Tulsa, OK – Evangelist Oral Roberts' life and legacy were celebrated today against the backdrop of Oral Roberts University (ORU), by a gathering of more than 4,000 with a host of who's who from the Evangelical and Charismatic communities at the Mabee Center in Tulsa. Granville Oral Roberts was a man who obeyed God and popularized the Pentecostal movement in the 20th century.
Roberts, 91, passed away in a Newport Beach, Calif., hospital on Dec. 15, due to complications from pneumonia, following a fall that broke several bones the previous weekend.
Dignitaries from around the state, including Oklahoma Governor Brad Henry, U.S. Congresswoman Mary Fallin, Tulsa Mayor Dewey Bartlett, former Tulsa Mayor Bill LaFortune, State Senator Dan Newberry, State Representative Pam Peterson and many local politicians were seated as some of Roberts' favorite hymns and songs were played preceding the memorial celebration.
International luminaries from the Pentecostal and Charismatic movements were in attendance throughout the arena, including John Hagee; Kenneth and Gloria Copeland; James and Betty Robison; and Kenneth and Lynette Hagin, among many others.
Songs of praise and worship, beginning with "God is a Good God," which the Roberts family sang together at their patriarch's bedside during his last hours, started off the celebration of the legendary evangelist's life. The program then segued into the opening prayer by Pat Robertson, followed by comments from Mark Rutland, newly-installed ORU president.
"We do not today celebrate the passing of a perfect man; none of us is perfect," Rutland said. "He was an extraordinary man; he was a giant who served a perfect God."
As tears flowed and hands were uplifted, many attendees joined together praising God for Roberts' faithful ministry and impact on their lives during the more than two-hour event. Kelly Wright, ORU alumnus and FOX News correspondent, was the featured musical guest.
A 15-minute memorial video provided a powerful summary of Roberts' remarkable life, his family and highlights of his evangelistic ministry, and pioneering approach to education. Both of Roberts' surviving children, Roberta Potts and Richard Roberts, each took turns on the stage, sharing precious memories in eulogy of their father.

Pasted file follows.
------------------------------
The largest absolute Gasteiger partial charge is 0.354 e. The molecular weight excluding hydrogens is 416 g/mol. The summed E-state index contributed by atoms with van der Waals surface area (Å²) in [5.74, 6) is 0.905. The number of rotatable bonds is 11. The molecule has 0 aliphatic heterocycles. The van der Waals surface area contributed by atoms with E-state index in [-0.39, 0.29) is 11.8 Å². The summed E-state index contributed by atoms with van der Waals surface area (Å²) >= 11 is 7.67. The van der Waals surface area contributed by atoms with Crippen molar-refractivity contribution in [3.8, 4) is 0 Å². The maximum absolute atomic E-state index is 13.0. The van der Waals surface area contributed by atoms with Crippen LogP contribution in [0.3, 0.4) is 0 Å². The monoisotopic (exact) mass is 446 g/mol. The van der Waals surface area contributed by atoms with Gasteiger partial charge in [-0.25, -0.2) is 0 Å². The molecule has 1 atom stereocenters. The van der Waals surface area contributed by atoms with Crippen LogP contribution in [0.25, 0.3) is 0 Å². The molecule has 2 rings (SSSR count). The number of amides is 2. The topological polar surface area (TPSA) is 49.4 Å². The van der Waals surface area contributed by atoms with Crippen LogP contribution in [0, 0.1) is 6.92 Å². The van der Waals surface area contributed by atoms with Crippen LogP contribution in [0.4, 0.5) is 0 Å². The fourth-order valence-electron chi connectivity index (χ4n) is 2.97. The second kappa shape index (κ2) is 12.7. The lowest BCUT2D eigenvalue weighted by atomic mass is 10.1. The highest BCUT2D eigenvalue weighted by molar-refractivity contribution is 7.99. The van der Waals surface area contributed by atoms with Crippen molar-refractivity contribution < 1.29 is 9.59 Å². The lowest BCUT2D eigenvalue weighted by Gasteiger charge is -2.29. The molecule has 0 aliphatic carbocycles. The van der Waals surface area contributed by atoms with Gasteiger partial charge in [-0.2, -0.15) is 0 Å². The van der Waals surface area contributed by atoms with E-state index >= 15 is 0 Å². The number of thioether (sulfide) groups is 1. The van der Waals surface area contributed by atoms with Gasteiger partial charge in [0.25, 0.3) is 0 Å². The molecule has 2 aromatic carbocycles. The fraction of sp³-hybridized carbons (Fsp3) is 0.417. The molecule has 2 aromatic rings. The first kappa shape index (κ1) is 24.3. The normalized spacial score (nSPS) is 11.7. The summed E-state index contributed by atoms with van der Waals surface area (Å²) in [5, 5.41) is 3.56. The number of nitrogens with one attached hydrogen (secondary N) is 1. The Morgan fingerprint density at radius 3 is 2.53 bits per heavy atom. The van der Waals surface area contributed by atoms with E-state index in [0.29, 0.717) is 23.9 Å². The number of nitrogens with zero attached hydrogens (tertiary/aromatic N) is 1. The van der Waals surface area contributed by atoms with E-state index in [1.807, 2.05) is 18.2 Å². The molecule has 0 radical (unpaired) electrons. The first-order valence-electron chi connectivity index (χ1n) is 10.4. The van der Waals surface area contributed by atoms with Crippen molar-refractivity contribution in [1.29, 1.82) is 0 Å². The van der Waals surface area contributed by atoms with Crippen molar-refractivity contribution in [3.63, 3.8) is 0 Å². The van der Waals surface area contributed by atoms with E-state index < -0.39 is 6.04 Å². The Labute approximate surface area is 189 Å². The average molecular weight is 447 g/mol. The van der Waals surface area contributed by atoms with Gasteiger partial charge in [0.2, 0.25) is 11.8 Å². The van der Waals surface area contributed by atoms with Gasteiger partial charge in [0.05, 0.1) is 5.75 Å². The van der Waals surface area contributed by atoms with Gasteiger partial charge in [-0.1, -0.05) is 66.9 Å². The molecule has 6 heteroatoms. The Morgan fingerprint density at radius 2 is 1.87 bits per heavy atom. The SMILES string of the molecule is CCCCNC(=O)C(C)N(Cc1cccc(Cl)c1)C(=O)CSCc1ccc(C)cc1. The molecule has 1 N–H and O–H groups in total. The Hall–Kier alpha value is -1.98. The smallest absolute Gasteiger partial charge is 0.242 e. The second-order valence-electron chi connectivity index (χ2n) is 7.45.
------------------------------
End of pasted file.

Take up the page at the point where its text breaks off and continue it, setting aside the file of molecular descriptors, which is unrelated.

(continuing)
"One of the reasons he was criticized so often was because he made his best effort to obey God," Roberta said. "He was asked by a reporter what his greatest fear was. He said, 'That I might not obey God.' He was just a poor boy from Oklahoma, who loved Oklahoma and loved God and did great things for God. That man did everything he knew to obey God."
A poignant moment came when Roberta and Richard shared the stage and sang one of the songs remembered so well from their father's crusades, "Don't Turn Him Away." As Richard put his arm around his sister's shoulder, they led the audience in a bittersweet moment of reflection.
During Richard's remembrance of his father, he shared his grandmother's prophetic words spoken over young Oral as a stuttering child: "Son, someday God's going to heal your tongue and He's going to raise you up and you're going to take His healing message around the world. You just obey God, stay small in your own eyes, and you're going to bless the world."
After acknowledging that he had three earned degrees from ORU, Richard added, "I got a fourth degree sitting at the feet of Oral Roberts; he taught me how to walk in love and harmony. He taught me how to expect a miracle."
At the conclusion of his remarks, Richard sang, "Something Good Is Going To Happen To You," the familiar song which always marked the beginning of the television program, "Expect A Miracle," one of the hallmarks of the Oral Roberts Evangelistic Association's (OREA) ministry.
Marilyn Hickey, OREA board member and chairman emeritus of the ORU board of regents, touched many hearts with her recollections of Roberts' ministry and his impact in her life.
"The wonderful thing about Oral is that he was the first to blast the world with the message of healing; he really sacrificed and I remember the criticism he suffered," Hickey said. "He sacrificed his reputation, his money, his family - everything. Now you can go all across the world and they know the healing message."
Within her closing remarks, she gave an altar call, giving everyone in attendance an opportunity to make a personal commitment to Christ. Similar to the way Roberts closed every one of his crusades, the response to the invitation was a fitting tribute to his life and legacy as attendees joined hands across the aisles and hearts with countless thousands more watching live around the world via television and Internet.
The closing prayer, given by Creflo Dollar, concluded the service on a celebratory note, expressing thanks and praise for Roberts' life and ministry. "
He kept the faith. He finished the course and left us with a double portion of his anointing," said Creflo Dollar. "Oral Roberts was an ordinary man who knew that God could not be kept in a box."